The State of U.S. Small Business: Progress Made, Work to Be Done

05/07/2015 04:57 pm ET | Updated May 07, 2016

In case you haven't noticed, this is National Small Business Week (Small Business Week). It has been so designated by the U.S. Small Business Administration (SBA).

In announcing Small Business Week, SBA administrator Maria Contreras-Sweet proclaimed that this is "...a chance to honor our nation's 28 million small businesses and to renew our commitment to fostering the entrepreneurial spirit that is central to the American experience." The SBA is holding a series of events this week to recognize small businesses and small business award winners.

Our question is whether this week should be a time to celebrate accomplishments or to reflect on the work that remains to be done to continue to level the playing field for small businesses. Given the contributions made by small businesses to the American economy and its revitalization since the Great Recession ended and their current status, we believe the answer is both.

The SBA reports that small businesses (enterprises with fewer than 500 employees) employed approximately half or 56.1 million of the nation's private sector workforce in 2012. The SBA further reports that small businesses accounted for 63 percent of the net new jobs created between 1993 and mid 2013 and 60 percent of the net new jobs from the end of the recession (mid-2009) to mid 2013.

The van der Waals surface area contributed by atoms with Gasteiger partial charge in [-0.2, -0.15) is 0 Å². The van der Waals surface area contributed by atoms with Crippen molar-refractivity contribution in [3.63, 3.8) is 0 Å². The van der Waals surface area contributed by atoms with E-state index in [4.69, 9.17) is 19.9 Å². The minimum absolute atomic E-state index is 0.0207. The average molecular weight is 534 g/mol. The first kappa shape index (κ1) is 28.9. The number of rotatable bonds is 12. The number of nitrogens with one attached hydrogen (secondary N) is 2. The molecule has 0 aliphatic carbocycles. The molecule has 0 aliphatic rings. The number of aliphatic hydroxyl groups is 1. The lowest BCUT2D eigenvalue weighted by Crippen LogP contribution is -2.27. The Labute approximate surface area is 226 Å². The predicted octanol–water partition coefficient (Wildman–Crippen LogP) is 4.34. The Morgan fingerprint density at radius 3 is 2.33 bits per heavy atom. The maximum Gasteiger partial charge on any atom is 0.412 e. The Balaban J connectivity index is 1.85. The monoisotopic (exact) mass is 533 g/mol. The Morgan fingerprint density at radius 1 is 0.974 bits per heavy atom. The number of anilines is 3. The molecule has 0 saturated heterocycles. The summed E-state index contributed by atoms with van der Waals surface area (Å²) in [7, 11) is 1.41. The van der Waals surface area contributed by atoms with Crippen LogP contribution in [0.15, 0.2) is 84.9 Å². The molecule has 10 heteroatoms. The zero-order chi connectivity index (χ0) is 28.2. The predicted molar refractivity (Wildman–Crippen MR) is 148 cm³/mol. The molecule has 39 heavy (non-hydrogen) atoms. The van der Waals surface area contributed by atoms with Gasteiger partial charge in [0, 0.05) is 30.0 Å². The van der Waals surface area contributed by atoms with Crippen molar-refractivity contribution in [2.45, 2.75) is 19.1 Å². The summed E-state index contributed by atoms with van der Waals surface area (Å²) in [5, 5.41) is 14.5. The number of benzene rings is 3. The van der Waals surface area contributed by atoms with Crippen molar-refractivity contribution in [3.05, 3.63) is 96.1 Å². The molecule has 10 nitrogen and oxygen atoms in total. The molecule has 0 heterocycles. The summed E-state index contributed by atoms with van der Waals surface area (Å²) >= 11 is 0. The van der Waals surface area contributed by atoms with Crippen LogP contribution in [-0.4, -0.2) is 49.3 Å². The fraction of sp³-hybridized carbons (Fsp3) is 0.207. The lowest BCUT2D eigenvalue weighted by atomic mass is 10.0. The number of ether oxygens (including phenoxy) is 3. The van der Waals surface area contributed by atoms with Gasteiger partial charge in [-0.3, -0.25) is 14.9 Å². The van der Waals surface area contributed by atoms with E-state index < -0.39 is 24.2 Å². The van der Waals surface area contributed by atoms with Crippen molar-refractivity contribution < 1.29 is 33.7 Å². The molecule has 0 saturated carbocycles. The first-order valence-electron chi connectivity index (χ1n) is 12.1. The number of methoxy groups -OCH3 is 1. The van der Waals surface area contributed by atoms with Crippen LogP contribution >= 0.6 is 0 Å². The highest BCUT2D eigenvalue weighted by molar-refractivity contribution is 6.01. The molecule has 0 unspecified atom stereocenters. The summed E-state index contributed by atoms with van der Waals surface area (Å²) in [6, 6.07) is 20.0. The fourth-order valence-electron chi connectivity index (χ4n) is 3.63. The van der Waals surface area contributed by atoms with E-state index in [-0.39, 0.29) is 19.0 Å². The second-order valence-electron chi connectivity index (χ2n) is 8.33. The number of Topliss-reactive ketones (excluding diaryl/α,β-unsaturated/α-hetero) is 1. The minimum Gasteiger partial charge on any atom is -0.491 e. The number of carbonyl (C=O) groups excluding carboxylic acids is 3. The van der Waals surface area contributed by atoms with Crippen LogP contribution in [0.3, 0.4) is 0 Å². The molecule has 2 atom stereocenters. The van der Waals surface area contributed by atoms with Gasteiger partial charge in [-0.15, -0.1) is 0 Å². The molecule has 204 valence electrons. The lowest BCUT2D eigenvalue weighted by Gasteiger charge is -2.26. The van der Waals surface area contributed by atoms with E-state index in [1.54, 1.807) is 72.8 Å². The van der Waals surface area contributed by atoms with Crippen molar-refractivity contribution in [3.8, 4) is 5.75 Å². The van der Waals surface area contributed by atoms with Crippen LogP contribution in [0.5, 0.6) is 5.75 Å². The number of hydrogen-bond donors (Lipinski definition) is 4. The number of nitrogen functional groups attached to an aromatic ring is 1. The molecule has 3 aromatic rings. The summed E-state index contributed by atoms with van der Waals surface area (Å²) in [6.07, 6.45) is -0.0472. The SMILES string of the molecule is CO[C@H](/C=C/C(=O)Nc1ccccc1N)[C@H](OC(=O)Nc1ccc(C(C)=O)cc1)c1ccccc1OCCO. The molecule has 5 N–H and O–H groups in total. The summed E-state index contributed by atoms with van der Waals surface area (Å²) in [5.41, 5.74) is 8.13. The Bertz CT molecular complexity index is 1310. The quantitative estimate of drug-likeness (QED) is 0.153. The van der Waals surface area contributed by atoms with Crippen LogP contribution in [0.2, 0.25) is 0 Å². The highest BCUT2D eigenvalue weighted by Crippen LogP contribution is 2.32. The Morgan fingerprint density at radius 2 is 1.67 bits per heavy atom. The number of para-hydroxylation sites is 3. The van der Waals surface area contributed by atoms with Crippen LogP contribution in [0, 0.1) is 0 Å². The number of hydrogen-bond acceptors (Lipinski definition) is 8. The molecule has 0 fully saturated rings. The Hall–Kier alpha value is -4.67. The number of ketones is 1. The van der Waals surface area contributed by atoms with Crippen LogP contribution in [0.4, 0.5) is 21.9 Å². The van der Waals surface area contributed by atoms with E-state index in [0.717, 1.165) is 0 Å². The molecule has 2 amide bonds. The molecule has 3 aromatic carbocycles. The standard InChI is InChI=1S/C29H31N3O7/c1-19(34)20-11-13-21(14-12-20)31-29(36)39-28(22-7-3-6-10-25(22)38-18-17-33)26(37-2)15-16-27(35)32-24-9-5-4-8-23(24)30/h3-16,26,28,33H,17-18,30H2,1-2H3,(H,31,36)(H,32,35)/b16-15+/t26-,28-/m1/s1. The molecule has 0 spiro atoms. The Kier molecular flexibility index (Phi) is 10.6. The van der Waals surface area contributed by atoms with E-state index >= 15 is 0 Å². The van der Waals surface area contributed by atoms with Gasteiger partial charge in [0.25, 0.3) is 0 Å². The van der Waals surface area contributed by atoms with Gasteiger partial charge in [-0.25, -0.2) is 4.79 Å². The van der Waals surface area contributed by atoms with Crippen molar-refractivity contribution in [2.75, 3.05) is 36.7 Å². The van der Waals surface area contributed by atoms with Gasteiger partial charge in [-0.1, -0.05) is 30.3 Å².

Data from the payroll processor ADP indicated that 2014 was the best year for small business (firms with fewer than 50 employees) job creation since 1999. ADP's national employment report for the first quarter of 2015 showed that small businesses accounted for 45.6 percent (280 thousand out of 614 thousand) of jobs created. Using the SBA's definition (fewer than 500 employees), small businesses created more than 80 percent of the jobs in this time period.

No matter what definition or data is being employed it is clear that small businesses have been the primary engines of American job growth over the past several years. They have accomplished this in spite of a variety of problems since the Great Recession ended including major difficulties in managing cash flow, getting or renewing loans, and securing start-up capital.

In 2015, conditions for small businesses seem to be improving somewhat. According to a CNBC report, at the beginning of Small Business Week, Administrator Contreras-Sweet said that in spite of several challenges facing the sector, small business confidence had reached an all time high in the U.S.

That might be true based upon one study or data source. But, a review of a number of surveys suggests a much murkier picture.